The PICM-19 cell culture is the only known example of a sustainable culture of pluripotent parenchymal hepatocytes. Their fetal phenotype and their ability to differentiate into ductal structures, adipogenic cells, and monolayers of larger polygonal cells indicate that the PICM cells represent early hepatocyte progenitors (Sigal et al, supra; Fausto and Meade, supra). Their establishement in secondary or infinite culture may not reflect some charcteristic of vitality which is peculiar to their epiblast source. The STO co-culture also supported the cultivation of hepatocytes from the 26-day pig fetal liver. These cell cultures formed monolayers of polygonal cells with interconnective canaliculi that could differentiate further to produce extracellular lipid or multicellular ductal structures. However, preliminary results indicate that the fetal liver-derived hepatocyte cultures are finite and senesce after variable degrees in in vitro passage. Thus, epiblast culture enables a derivation of fetal hepatocytes prior to differentiation into committed progenitor cells.

All references cited hereinabove are herein incorporated by reference.

Patent Citations
Cited PatentFiling datePublication dateApplicantTitle
US4675002 *Dec 2, 1985Jun 23, 1987Viles Joseph MLiver assist device employing transformed cell lines
US4853324 *Nov 17, 1986Aug 1, 1989Viles Joseph MLiver assist device employing transformed cell lines
US4925555 *May 5, 1988May 15, 1990Spielberg Theodore EUltrafiltering hybrid artificial organ
US4987921 *Sep 15, 1989Jan 29, 1991Hoxan CorporationMethod of fabricating frozen fine liver piece for artificial liver, apparatus for freezing the same and freezing vessel
US5043260 *Nov 2, 1987Aug 27, 1991Rhode Island HospitalPerfusion device with hepatocytes
US5270192 *Feb 7, 1991Dec 14, 1993Monsanto CompanyBiological artificial liver
US5290684 *Oct 23, 1992Mar 1, 1994Baylor College Of MedicinePermanent human hepatocyte cell line and its use in a liver assist device (LAD)
Non-Patent Citations
1 *American Type Culture Collection Catalogue of Cell Lines and Hybridomas, Seventh Edition, pp. 55, 93, 121, 145, 158, and 459, 1992.
2Cattral et al., "Artificial Liver Support--Pipe Dream or Reality?", The New England Journal of Medicine, vol. 331(4), pp. 268-269 (1994).
3 *Cattral et al., Artificial Liver Support Pipe Dream or Reality , The New England Journal of Medicine, vol. 331(4), pp. 268 269 (1994).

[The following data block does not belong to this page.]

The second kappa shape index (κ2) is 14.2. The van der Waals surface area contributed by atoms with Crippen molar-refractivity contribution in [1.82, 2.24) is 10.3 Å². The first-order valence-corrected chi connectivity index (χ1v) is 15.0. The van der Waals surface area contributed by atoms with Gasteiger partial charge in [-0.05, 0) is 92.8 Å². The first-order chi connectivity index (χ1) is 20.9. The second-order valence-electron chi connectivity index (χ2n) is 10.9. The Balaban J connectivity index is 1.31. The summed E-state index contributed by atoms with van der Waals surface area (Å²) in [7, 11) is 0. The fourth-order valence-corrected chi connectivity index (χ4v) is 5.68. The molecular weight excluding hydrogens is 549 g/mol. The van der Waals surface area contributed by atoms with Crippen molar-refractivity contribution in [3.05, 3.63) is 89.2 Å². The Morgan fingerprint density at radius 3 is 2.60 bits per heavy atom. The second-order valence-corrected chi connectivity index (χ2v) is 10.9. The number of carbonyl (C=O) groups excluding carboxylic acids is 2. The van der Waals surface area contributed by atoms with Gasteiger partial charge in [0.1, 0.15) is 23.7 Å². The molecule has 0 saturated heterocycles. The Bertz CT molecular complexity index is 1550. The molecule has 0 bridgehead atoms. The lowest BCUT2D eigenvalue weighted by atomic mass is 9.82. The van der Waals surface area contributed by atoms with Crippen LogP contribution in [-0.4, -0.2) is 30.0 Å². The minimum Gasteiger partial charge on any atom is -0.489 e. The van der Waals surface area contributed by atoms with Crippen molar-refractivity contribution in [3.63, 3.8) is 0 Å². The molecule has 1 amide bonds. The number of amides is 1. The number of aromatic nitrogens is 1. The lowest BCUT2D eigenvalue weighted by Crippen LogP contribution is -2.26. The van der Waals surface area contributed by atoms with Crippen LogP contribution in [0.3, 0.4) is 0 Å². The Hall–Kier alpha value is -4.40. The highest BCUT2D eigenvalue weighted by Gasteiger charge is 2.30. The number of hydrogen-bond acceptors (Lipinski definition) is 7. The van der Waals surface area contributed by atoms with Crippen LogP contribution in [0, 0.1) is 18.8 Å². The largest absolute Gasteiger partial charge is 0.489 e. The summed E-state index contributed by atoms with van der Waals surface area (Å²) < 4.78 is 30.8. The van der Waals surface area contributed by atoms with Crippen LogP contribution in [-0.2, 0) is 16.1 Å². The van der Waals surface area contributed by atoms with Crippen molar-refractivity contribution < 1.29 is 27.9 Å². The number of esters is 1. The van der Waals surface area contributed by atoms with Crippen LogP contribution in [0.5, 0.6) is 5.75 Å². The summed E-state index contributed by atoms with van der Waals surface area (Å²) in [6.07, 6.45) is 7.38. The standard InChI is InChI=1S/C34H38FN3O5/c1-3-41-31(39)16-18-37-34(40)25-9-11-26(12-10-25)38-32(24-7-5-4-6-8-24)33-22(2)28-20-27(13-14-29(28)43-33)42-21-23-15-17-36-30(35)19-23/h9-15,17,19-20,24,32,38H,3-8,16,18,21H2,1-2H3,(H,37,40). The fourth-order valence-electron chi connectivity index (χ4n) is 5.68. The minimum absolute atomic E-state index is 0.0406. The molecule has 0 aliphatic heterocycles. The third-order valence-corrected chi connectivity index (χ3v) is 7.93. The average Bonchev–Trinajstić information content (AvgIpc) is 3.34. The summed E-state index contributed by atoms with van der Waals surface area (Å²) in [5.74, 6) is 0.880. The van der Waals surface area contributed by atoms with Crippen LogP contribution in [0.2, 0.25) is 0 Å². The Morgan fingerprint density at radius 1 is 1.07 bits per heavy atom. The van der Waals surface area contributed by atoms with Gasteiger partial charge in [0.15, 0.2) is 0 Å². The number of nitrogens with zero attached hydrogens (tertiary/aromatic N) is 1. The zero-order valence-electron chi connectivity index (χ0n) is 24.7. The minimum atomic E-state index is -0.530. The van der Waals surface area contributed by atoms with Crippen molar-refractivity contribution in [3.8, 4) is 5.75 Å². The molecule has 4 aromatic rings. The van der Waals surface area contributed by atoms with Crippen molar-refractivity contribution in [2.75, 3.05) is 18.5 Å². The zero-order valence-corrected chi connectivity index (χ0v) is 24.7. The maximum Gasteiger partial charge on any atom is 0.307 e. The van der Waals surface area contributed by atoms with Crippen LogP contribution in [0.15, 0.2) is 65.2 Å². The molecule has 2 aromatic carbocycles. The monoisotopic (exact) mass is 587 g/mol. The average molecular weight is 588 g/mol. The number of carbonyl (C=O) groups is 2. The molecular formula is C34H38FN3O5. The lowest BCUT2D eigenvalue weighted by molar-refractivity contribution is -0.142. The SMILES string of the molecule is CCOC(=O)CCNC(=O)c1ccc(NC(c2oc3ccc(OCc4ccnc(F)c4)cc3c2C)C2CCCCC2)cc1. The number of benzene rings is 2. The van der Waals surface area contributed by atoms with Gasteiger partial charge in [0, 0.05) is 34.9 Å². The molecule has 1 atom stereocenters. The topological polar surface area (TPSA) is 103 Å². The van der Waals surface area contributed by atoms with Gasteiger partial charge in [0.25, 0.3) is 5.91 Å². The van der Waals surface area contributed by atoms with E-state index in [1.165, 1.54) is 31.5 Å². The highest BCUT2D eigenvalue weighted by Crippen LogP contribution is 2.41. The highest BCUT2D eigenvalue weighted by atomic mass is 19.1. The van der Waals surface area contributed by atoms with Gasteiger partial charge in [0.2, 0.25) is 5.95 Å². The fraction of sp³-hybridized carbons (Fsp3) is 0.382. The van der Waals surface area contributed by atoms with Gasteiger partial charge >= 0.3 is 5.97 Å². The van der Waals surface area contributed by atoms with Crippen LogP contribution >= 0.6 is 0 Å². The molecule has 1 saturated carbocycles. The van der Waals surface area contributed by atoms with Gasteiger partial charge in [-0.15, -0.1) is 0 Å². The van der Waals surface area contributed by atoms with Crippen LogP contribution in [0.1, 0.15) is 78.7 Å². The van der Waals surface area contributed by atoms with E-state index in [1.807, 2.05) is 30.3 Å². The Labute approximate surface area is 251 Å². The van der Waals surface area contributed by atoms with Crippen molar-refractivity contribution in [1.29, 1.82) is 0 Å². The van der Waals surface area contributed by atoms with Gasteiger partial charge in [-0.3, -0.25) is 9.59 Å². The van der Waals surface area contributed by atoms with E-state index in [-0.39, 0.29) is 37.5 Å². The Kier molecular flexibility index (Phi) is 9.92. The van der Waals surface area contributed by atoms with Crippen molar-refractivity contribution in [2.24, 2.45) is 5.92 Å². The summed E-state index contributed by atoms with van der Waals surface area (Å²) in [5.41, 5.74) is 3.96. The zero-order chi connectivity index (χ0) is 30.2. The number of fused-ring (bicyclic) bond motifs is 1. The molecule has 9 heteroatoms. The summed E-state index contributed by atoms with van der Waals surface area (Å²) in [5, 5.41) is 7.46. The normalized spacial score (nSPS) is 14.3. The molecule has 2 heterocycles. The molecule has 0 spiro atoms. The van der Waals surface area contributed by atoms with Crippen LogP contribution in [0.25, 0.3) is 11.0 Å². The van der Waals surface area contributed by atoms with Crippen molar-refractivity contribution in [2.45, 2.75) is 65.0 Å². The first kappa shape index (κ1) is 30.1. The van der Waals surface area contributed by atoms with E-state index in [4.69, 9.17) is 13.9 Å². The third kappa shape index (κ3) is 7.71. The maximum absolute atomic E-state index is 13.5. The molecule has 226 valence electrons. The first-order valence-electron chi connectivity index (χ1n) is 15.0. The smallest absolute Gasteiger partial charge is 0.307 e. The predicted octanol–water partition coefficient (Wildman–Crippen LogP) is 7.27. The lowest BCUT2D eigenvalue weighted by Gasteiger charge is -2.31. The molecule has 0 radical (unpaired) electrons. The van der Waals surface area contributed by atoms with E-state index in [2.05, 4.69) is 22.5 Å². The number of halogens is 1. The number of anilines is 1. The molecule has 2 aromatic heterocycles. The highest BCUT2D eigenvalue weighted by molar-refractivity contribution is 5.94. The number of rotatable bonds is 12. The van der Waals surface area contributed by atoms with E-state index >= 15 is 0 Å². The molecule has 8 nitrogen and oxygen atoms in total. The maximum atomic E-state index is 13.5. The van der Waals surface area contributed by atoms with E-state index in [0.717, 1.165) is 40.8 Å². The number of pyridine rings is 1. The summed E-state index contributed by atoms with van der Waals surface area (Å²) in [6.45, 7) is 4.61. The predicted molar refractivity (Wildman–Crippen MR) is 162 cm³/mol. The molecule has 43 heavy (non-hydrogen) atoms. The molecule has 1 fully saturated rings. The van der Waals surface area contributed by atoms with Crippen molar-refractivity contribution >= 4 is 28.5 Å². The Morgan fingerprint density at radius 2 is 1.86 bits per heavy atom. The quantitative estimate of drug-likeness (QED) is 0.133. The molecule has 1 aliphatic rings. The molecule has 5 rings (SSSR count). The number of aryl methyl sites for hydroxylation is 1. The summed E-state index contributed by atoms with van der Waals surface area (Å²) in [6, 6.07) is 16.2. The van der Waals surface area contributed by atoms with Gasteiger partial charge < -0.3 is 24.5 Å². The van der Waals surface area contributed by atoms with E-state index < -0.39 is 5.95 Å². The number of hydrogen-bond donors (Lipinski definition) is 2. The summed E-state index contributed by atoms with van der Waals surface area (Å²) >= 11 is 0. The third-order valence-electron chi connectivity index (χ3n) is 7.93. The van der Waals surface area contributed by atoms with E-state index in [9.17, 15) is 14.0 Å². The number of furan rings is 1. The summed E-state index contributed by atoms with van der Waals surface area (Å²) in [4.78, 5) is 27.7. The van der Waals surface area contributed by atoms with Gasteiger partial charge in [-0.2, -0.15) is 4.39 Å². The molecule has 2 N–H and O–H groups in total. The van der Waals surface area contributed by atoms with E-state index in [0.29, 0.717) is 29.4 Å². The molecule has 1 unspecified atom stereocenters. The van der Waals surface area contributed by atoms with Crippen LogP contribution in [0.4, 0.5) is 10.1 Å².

4 *Decker, Biologically Active Products of Stimulated Liver Macrophages (Kupffer Cells), Eur. J. Biochem., vol., 192, pp. 245 261, 1990.
5Decker, Biologically Active Products of Stimulated Liver Macrophages (Kupffer Cells), Eur. J. Biochem., vol., 192, pp. 245-261, 1990.
6 *Guguen Guillouzo et al., Maintenance and Reversibility of Active Albumin Secretion by Adult Rat Hepatocytes Co Cultured with Another Liver Epithelial Cell Type, vol. 143, pp. 47 54, 1983.
7Guguen-Guillouzo et al., Maintenance and Reversibility of Active Albumin Secretion by Adult Rat Hepatocytes Co-Cultured with Another Liver Epithelial Cell Type, vol. 143, pp. 47-54, 1983.
8 *Lim et al., A Study of the Xenogeneic Response in an Isolated Liver Perfusion Circuit Preliminary Observations, Ann Acad. Med. Singapore, vol. 20, abstract, 1991.
9 *Nakamura et al., In Vitro Induction of Neonatal Rat Hepatocytes by Direct Contact with Adult Rat Hepatocytes, Exp. Cell Res., vol. 169, pp. 1 14, 1987.
10Nakamura et al., In Vitro Induction of Neonatal Rat Hepatocytes by Direct Contact with Adult Rat Hepatocytes, Exp. Cell Res., vol. 169, pp. 1-14, 1987.
11 *Nathan, Secretory Products of Macrophages, J. Clin. Invest., vol. 79, pp. 319 326, 1987.
12Nathan, Secretory Products of Macrophages, J. Clin. Invest., vol. 79, pp. 319-326, 1987.
13Rozga et al., "Developement of Bioartificial Liver: Properties and Function of a Hollow-fiber Module Inoculated with Liver Cells", Hepatology, vol. 17(2), pp. 258-265 (1993).
14Rozga et al., "Development of a Hybrid Bioartificial Liver", Annals of Surgery, vol. 217(5), pp. 502-511 (1993).
15 *Rozga et al., Developement of Bioartificial Liver: Properties and Function of a Hollow fiber Module Inoculated with Liver Cells , Hepatology, vol. 17(2), pp. 258 265 (1993).
16 *Rozga et al., Development of a Hybrid Bioartificial Liver , Annals of Surgery, vol. 217(5), pp. 502 511 (1993).
17Sussman et al., "Reversal of Fulminant Hepatic Failure Using an Extracorporeal Liver Assist Device", Hepatology, vol. 16(1), pp. 60-65 (1992).
18 *Sussman et al., Reversal of Fulminant Hepatic Failure Using an Extracorporeal Liver Assist Device , Hepatology, vol. 16(1), pp. 60 65 (1992).